Levies on international trade, including customs and Valued-Added Tax (VAT), constitute more than 60 per cent of total tax revenues.5 Disruptions to imports will jeopardize the Government’s efforts to restore fiscal balance and pose further risks to Lebanon’s economic recovery. 
“Every day we are witnessing the profound impacts of the conflict on the lives and livelihoods of the people of South Lebanon and beyond. This preliminary analysis provides a snapshot of the human, socio-economic and environmental tragedy as it unfolds in real time. This helps to inform the provision of immediate socio-economic and livelihood support while taking a longer view of the development needs of these communities, and providing a baseline for a more sustainable recovery,” said Melanie Hauenstein, Resident Representative, Lebanon, UNDP.

Significant losses were reported in the agriculture sector in the conflict-affected zone – a critical source of livelihood in Southern Lebanese border areas – with damage to lands, chemical pollution, and contamination from explosive remnants leading to soil fertility loss.  

Phosphorus shelling has further contaminated crops and water sources, posing threats to livestock and human health. Main crops like olives, carob, grains, and winter crops have suffered significantly – with 47,000 olive trees reportedly burnt.6

The conflict has also caused major losses in livestock, poultry and aquaculture. Farm animals reportedly killed include some 200,000 birds and 700 heads of livestock, as well as 250 beehives and 60 greenhouses destroyed.7 The violence has also restricted access to fishing grounds for local fishermen, impacting their livelihoods.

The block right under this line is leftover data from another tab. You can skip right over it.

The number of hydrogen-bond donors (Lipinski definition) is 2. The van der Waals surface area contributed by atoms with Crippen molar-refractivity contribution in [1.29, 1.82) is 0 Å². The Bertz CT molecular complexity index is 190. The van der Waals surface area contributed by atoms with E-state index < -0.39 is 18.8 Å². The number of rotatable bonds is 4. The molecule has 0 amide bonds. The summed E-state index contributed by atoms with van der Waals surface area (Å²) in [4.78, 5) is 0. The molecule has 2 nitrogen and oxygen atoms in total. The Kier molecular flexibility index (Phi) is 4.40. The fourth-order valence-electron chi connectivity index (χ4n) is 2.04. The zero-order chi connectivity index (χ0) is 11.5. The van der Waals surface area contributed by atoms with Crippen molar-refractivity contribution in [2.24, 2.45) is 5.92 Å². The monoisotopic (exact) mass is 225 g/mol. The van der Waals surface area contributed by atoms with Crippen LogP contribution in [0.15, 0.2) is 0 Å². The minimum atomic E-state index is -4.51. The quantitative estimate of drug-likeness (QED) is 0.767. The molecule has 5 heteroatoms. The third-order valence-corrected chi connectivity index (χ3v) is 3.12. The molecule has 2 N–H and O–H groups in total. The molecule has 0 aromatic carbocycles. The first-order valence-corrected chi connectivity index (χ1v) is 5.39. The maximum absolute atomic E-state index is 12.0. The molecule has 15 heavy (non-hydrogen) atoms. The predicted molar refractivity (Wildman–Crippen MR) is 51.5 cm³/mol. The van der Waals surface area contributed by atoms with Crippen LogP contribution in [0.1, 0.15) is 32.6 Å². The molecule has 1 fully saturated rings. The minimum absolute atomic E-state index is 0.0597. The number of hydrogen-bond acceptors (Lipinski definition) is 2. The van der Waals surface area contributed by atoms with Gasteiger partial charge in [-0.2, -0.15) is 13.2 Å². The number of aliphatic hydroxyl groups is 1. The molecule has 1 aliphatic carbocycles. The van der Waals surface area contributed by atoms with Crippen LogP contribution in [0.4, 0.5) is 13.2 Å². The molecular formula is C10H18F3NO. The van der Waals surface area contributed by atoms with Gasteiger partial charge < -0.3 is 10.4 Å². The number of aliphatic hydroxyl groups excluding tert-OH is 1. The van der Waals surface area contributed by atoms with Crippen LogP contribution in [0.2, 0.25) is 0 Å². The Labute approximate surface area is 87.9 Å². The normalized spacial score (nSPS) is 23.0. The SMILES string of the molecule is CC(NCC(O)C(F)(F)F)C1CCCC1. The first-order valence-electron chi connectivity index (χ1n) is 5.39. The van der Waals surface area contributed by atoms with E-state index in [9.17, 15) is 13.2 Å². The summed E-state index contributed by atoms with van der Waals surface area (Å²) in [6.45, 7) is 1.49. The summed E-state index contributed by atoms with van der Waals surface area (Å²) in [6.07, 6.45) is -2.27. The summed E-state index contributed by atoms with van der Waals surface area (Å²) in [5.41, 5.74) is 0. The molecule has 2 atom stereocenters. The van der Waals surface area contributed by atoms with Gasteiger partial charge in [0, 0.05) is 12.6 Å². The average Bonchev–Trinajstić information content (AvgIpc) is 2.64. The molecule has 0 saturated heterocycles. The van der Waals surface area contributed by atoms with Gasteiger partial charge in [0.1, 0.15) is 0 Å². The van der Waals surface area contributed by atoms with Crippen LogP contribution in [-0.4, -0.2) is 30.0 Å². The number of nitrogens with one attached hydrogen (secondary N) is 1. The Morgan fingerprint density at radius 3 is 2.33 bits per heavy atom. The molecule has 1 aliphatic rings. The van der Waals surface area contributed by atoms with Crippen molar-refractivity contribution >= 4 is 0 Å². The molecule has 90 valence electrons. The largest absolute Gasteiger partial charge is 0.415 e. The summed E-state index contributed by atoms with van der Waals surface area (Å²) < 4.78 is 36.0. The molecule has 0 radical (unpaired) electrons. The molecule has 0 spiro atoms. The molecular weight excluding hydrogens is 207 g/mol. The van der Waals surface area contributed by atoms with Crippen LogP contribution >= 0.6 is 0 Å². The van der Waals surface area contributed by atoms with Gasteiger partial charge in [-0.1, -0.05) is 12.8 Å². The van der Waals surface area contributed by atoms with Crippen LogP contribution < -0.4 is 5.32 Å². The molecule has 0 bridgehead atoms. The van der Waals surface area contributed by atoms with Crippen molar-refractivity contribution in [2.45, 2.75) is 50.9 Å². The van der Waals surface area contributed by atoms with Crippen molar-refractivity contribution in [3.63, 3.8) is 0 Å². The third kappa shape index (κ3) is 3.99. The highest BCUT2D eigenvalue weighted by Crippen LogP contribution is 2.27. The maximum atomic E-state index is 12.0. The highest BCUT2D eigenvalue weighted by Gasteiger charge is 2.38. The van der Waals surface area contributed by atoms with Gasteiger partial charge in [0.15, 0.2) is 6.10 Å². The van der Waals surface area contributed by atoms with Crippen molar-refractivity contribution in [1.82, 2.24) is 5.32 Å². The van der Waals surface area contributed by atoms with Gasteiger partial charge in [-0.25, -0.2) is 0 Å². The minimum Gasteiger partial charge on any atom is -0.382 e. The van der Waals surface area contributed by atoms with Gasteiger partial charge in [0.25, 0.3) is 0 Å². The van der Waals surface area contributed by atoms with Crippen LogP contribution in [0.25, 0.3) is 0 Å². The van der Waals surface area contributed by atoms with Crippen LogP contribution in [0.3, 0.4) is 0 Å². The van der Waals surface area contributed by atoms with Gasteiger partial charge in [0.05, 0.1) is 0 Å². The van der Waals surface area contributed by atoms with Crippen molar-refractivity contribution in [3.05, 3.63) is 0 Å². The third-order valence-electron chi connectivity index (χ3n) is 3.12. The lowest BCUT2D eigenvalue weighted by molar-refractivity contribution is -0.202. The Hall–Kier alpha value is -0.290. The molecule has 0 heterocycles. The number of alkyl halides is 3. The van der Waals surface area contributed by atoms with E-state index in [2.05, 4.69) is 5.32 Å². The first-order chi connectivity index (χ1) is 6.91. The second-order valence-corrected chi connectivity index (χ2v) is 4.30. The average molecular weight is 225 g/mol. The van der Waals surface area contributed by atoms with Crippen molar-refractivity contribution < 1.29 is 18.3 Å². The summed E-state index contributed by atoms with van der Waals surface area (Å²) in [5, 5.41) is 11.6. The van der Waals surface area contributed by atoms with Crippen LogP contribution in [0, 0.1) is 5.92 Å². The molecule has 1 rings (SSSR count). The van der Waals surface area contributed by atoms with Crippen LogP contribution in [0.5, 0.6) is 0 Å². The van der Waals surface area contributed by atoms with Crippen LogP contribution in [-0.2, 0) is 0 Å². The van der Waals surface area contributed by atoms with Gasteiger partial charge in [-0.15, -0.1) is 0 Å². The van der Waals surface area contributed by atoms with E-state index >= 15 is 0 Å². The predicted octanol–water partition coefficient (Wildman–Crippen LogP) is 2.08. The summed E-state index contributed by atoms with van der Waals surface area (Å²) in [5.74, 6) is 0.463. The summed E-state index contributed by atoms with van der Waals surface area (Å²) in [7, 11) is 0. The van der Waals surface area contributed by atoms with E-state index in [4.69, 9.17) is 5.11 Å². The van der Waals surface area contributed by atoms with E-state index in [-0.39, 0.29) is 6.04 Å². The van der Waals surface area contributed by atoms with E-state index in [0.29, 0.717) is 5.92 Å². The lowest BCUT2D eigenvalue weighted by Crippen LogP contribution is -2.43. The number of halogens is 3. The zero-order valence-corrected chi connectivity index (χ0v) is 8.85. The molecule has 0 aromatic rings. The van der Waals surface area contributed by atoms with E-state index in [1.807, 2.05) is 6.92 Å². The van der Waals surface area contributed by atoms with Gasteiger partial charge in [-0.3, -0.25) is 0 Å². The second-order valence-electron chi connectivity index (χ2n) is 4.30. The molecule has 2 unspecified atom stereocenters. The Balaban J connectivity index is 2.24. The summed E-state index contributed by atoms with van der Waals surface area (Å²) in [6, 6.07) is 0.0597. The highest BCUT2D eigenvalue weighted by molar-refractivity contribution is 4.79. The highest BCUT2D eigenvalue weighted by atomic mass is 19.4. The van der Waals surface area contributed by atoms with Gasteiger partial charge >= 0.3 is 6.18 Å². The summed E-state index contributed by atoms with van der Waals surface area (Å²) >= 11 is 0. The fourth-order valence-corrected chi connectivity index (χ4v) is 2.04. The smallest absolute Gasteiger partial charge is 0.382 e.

The report provides a preliminary assessment of environmental impacts, highlighting negative consequences for protected areas, forests, rangelands, water bodies, air quality, and land. There are initial indications that the use of white phosphorus has caused extensive environmental harm, impacting natural ecosystems, water quality, and posing ongoing risks to human health and safety. Further examination is needed to assess the full impact.  

Over the last three months, 91 villages in Nabatiyeh and South Lebanon have faced 1,768 attacks, displacing nearly 64,000 people,8 and causing extensive physical damage to housing, businesses and infrastructure.

The assessment is based on a desk review of available data, complemented by informal interviews with key stakeholders, and with preliminary data gathered by the UNDP team. It follows the launch of two UNDP-ESCWA reports: “Expected Socio-Economic Impacts of the Gaza War on neighboring countries in the Arab States region” and “Gaza war: Expected Socioeconomic Impacts on the State of Palestine”.

The full report is available for download from UNDP Lebanon's website


For more information and to arrange interviews, please contact:

UNDP | Maryam Sweid | Maryam.sweid@undp.org  | +961 (71) 366 212

About UNDP

UNDP is working in Lebanon since 1986 as a development partner supporting economic recovery, including working with municipalities to deliver basic services to host communities, promoting clean energy and solid waste management, strengthening governance and rule of law, providing support to elections, and working on 6empowering women and youth.